The results of all these experiments are shown in the table below.
______________________________________ Residual Sequestering Agent (ppm) NoSequestering treatment H2 O2 only H2 O2 +Mn H2 O2 +FeAgent / days / days 3 days 3 days______________________________________EDTA 987 11 36 2PDTA 1002 6 5 1DTPA 988 16 32 2______________________________________
The results shown that the sequestering agents are being destroyed substantially by the peroxide and that the metal ions accelerate the process, especially the iron ion.
|Cited Patent||Filing date||Publication date||Applicant||Title|
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|US4332687 *||Sep 21, 1978||Jun 1, 1982||Pca International, Inc.||Removal of complexed heavy metals from waste effluents|
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|1||*||Journal of Imaging Technology, vol. 14, No. 6, Dec. 1988, Springfield US, pp. 154 156; H. Knorre, et al.: Chemical Treatment of Effluent from Photofinishing Plants .|
|2||Journal of Imaging Technology, vol. 14, No. 6, Dec. 1988, Springfield US, pp. 154-156; H. Knorre, et al.: "Chemical Treatment of Effluent from Photofinishing Plants".|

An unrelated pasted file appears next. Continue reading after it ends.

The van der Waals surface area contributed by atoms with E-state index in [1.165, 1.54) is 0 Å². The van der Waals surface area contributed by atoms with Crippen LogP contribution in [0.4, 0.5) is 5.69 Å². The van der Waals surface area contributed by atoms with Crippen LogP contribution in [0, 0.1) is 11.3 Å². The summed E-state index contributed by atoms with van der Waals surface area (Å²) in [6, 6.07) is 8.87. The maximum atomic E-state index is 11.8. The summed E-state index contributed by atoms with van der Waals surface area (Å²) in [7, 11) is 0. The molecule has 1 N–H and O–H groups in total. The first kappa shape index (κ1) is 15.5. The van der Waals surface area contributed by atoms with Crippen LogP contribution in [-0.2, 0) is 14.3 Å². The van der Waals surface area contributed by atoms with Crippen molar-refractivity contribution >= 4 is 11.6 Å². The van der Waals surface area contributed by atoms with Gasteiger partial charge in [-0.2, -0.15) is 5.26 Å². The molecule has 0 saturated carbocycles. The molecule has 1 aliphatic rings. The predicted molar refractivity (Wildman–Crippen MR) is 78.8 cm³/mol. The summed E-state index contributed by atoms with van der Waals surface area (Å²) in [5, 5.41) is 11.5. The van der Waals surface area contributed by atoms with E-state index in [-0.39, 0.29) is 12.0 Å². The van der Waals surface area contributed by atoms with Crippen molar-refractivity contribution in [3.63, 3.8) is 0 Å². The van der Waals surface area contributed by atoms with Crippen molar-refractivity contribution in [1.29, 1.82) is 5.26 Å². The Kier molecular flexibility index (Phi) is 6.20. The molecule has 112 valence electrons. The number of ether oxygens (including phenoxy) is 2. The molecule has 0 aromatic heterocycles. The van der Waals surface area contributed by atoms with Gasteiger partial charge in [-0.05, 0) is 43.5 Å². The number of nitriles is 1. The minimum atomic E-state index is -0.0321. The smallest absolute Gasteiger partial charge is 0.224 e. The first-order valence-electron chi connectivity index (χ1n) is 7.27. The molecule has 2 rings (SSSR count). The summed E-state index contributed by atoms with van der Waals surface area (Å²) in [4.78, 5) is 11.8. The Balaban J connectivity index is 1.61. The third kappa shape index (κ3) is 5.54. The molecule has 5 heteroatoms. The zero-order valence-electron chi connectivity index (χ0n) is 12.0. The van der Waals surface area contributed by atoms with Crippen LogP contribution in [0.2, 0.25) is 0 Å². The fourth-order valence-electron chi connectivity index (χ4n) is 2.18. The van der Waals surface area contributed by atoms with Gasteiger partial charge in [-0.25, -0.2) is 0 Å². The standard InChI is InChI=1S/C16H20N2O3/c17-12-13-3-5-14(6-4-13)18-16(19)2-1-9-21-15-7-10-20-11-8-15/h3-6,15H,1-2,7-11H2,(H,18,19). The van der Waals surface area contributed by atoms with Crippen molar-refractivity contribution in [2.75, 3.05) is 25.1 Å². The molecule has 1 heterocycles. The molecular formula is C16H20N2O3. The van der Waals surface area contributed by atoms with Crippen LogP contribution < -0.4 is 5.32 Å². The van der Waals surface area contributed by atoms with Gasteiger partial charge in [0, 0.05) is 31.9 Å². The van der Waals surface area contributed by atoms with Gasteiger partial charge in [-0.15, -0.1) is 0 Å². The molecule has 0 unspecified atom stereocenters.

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|US20050258110 *||Jun 25, 2003||Nov 24, 2005||Block Philip A||Oxidation of organic compounds|
|US20060054570 *||Jun 25, 2003||Mar 16, 2006||Block Philip A||Oxidation of organic compounds|
|EP2049442A1 *||Jun 25, 2003||Apr 22, 2009||Fmc Corporation||Oxidation of organic compounds|
|EP2049442A4 *||Jun 25, 2003||Apr 22, 2009||Fmc Corp||Oxidation of organic compounds|
|U.S. Classification||210/759, 210/763, 210/908, 210/910|
|International Classification||C02F1/72, G03C5/00|
|Cooperative Classification||Y10S210/908, Y10S210/91, C02F1/722|
|Jun 17, 1993||AS||Assignment|
Owner name: EASTMAN KODAK COMPANY, NEW YORK
Free format text: ASSIGNMENT OF ASSIGNORS INTEREST;ASSIGNOR:FYSON, JOHN RICHARD;REEL/FRAME:006692/0082
Effective date: 19930517
|Oct 30, 1998||FPAY||Fee payment|
Year of fee payment: 4
|Sep 24, 2002||FPAY||Fee payment|
Year of fee payment: 8
|Dec 13, 2006||REMI||Maintenance fee reminder mailed|
|May 30, 2007||LAPS||Lapse for failure to pay maintenance fees|
|Jul 17, 2007||FP||Expired due to failure to pay maintenance fee|
Effective date: 20070530